Three cities: Singapore, Paris, and Hong Kong shared the top spot. Singapore remains to be the most expensive city, just like last year. The top 10 list is also dominated by cities from Asia and Europe with only two cities coming from the US.
Two of Switzerland’s cities, Zurich and Geneva, land in fourth and fifth place respectively. Osaka in Japan ties with Geneva in the fifth place.
The data used to come up with the cost of living index is a biannual survey, conducted each March and September of the year. EIU researchers collect data from a range of stores:
- Mid-priced stores
- Higher-priced speciality outlets.
The cost of living index is then computed, taking into account the following:
From our partners:
- 400 individual price points,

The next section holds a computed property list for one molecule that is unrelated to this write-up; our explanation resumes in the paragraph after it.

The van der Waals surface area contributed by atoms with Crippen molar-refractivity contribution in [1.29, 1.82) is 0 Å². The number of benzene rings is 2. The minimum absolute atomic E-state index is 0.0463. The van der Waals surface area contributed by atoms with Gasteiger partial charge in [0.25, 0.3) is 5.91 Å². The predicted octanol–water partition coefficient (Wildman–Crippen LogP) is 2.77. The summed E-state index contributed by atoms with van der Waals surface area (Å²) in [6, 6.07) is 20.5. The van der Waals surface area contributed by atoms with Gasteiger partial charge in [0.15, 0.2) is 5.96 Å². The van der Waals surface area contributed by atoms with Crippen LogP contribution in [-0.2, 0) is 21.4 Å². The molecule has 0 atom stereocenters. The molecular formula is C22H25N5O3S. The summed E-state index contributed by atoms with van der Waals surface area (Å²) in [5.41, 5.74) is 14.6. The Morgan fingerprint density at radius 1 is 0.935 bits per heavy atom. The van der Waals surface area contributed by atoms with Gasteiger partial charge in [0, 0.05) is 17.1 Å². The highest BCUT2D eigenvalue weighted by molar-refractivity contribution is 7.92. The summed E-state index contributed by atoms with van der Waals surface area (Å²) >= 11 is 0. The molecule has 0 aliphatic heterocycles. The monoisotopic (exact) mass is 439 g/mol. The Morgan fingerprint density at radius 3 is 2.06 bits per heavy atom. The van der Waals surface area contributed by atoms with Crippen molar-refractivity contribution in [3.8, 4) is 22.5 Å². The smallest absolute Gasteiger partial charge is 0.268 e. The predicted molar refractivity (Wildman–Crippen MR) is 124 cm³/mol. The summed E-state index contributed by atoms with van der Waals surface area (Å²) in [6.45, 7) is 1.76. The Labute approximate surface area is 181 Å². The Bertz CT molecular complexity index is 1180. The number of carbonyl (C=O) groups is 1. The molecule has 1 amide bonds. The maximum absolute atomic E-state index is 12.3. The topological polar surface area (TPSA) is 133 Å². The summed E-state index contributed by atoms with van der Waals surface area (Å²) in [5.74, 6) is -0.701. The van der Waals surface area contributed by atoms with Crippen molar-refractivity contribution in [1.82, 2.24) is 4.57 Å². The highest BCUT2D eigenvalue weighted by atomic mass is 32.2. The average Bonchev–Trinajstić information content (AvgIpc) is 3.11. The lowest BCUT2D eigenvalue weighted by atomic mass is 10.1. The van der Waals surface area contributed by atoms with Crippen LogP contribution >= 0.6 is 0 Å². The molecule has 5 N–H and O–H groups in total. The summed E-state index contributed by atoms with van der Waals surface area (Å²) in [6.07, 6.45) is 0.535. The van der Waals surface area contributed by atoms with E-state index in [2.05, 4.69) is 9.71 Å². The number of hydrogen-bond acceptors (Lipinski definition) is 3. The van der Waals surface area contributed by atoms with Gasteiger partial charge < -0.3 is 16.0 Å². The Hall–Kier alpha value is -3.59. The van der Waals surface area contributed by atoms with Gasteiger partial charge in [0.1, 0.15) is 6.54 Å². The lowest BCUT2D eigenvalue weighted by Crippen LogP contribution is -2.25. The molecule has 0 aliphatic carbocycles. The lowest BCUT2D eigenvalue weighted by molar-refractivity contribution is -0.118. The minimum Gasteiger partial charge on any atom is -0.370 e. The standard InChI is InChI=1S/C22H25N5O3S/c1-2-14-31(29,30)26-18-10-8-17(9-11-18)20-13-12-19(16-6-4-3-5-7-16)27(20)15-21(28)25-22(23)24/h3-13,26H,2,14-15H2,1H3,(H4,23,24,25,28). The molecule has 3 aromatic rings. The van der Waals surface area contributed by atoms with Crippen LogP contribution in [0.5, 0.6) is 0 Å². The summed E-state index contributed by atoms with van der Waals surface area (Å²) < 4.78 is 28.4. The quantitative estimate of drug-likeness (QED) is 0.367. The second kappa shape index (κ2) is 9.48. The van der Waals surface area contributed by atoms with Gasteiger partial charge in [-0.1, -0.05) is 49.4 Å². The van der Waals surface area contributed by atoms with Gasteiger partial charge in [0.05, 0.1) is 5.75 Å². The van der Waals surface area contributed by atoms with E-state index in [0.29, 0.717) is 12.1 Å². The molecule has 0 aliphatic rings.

- across 160 different goods and services,
- 133 cities,
- and 90 participating countries.
Fluctuations and Inflations
This year is witness to major changes in the cost of living. Some cities went down in the ranking. Turkey, for instance, was ranked 72nd last year is now in the 120th spot.
EIU pointed out some factors which have contributed to the decline of these cities in rankings:
- Currency volatility, resulting from the monetary tightening in the US and strengthening of the US dollar.
- Currency devaluations due to price inflation
- External imbalances
- Political Instability
- Poor policymaking
On the flip side, other countries experience a sharp increase in rankings. The biggest mover up is Nouméa, the capital of New Caledonia.
EIU attributes this price increase in Nouméa to a lack of competition in the city, particularly in the wholesale and retail sectors. This allows them to increase their prices.
Fluctuations like this are normal in the economic terrain. EIU fully expects further changes to happen in the coming year. They are also expecting a global slowdown in economic growth, attaining our slowest rate most likely by 2020.